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Instagram for Android hands-on video

Instagram for Android hands-on video


No tilt-shift, but Android users can finally get in on the photo filtering fun

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Earlier today, Instagram finally launched its filter-heavy photo-taking and sharing app for Android, and we loaded it up on a Droid Razr running Android 2.3 for testing. If you've ever used the iOS version of Instagram, you'll feel very much at home here. In fact, I was able to log into the Android app with my iOS account, and it pulled in all my photos, friends, and activity without any problems.

The app's basic layout is the same as on iOS, with the five main sections (home, popular, shoot, news, and profile) organized in the same order. The buttons and font choices are slightly different and feel subtly tailored for Android, but that's the extent of the customization. You won't be able to access settings or search tools quickly because the Android hardware and software buttons are disabled. One nice addition to the Android app is the ability to jump directly to your profile when tapping that menu; iOS users are greeted with an unfriendly menu and list of options. Similarly, Android has a clear search button for finding new users or browsing tags, something that's not as clear on iOS. One notable design issue in iOS regrettably made the cross-platform jump; your notifications settings are frustratingly hidden in deep in the edit page for your user profile.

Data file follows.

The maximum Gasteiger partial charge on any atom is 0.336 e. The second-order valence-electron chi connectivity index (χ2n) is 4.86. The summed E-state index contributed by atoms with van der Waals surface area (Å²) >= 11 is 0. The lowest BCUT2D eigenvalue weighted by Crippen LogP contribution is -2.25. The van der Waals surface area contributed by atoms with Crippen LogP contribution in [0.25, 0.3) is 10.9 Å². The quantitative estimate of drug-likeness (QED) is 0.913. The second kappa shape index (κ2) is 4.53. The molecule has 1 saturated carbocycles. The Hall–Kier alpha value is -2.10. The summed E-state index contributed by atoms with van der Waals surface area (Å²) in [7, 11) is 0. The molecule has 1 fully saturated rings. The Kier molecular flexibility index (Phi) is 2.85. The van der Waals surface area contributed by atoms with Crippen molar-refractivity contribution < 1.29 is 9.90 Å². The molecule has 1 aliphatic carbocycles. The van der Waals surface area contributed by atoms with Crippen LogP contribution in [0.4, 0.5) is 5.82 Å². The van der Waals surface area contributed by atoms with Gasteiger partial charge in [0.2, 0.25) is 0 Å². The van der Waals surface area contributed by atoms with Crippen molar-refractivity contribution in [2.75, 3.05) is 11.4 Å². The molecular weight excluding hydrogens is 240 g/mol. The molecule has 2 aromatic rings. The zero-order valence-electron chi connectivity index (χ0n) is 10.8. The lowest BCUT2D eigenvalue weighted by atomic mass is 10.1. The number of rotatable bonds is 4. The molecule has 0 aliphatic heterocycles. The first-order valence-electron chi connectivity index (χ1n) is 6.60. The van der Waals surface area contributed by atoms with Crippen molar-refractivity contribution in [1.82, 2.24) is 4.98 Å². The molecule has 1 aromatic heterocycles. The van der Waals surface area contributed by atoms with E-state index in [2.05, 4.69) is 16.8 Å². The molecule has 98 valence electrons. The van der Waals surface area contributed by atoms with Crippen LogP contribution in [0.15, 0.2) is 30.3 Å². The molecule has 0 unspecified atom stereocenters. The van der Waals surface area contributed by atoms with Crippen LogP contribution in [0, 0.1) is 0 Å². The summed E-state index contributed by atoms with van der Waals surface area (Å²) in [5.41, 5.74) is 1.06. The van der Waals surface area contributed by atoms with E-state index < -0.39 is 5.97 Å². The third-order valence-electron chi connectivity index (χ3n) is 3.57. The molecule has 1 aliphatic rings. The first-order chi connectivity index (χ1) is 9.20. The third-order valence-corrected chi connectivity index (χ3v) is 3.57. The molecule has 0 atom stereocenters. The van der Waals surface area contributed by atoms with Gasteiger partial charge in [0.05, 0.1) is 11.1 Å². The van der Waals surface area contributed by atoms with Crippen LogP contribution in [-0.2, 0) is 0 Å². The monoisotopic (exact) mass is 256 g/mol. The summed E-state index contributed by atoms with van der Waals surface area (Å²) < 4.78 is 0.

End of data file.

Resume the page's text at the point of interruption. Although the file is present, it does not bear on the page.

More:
Of course, your friends, family, and social network on Instagram are just as important to the app's success as the filters and photography options, and you'll find all the same iOS filters here. Android does lag behind though with the tilt-shift feature; the app simply doesn't have it. Running on the Droid Razr (side-by-side with an iPhone 4S), the Android Instagram app was often at least a good second slower than the iOS app in applying filters and moving from shooting a photo to adding an effect. Additionally, sharing options are a little slimmer than on iOS; Android users won't be able to share on Flickr or Posterous. It's not perfect, but the first Instagram release for Android finally gives millions of new users a way to jump in on the photo filtering fun.